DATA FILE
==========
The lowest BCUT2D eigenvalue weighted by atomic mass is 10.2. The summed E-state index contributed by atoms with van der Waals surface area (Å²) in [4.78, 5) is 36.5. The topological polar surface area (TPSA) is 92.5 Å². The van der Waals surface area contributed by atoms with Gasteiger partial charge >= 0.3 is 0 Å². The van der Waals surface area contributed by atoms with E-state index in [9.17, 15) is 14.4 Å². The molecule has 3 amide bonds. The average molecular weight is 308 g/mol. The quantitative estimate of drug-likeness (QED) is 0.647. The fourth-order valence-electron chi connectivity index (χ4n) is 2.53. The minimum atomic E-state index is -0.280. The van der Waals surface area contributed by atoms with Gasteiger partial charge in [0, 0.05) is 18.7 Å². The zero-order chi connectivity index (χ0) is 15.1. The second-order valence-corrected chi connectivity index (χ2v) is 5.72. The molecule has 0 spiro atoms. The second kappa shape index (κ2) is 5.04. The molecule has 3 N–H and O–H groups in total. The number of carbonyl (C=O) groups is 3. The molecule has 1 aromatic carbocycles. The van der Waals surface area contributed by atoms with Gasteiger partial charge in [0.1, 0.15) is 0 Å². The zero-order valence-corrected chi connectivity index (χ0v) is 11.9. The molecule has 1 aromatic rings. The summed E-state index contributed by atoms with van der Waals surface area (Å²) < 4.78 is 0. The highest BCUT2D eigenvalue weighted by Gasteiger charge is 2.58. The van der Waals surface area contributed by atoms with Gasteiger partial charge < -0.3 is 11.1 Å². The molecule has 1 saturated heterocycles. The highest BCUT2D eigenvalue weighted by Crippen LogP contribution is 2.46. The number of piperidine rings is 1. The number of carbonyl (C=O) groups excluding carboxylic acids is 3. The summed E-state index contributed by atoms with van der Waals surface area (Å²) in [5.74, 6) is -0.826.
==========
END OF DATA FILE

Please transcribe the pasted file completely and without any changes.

The lowest BCUT2D eigenvalue weighted by atomic mass is 10.2. The summed E-state index contributed by atoms with van der Waals surface area (Å²) in [4.78, 5) is 36.5. The topological polar surface area (TPSA) is 92.5 Å². The van der Waals surface area contributed by atoms with Gasteiger partial charge >= 0.3 is 0 Å². The van der Waals surface area contributed by atoms with E-state index in [9.17, 15) is 14.4 Å². The molecule has 3 amide bonds. The average molecular weight is 308 g/mol. The quantitative estimate of drug-likeness (QED) is 0.647. The fourth-order valence-electron chi connectivity index (χ4n) is 2.53. The minimum atomic E-state index is -0.280. The van der Waals surface area contributed by atoms with Gasteiger partial charge in [0, 0.05) is 18.7 Å². The zero-order chi connectivity index (χ0) is 15.1. The second-order valence-corrected chi connectivity index (χ2v) is 5.72. The molecule has 0 spiro atoms. The second kappa shape index (κ2) is 5.04. The molecule has 3 N–H and O–H groups in total. The number of carbonyl (C=O) groups is 3. The molecule has 1 aromatic carbocycles. The van der Waals surface area contributed by atoms with Gasteiger partial charge in [0.1, 0.15) is 0 Å². The zero-order valence-corrected chi connectivity index (χ0v) is 11.9. The molecule has 1 aromatic rings. The summed E-state index contributed by atoms with van der Waals surface area (Å²) < 4.78 is 0. The highest BCUT2D eigenvalue weighted by Gasteiger charge is 2.58. The van der Waals surface area contributed by atoms with Gasteiger partial charge < -0.3 is 11.1 Å². The molecule has 1 saturated heterocycles. The highest BCUT2D eigenvalue weighted by Crippen LogP contribution is 2.46. The number of piperidine rings is 1. The number of carbonyl (C=O) groups excluding carboxylic acids is 3. The summed E-state index contributed by atoms with van der Waals surface area (Å²) in [5.74, 6) is -0.826.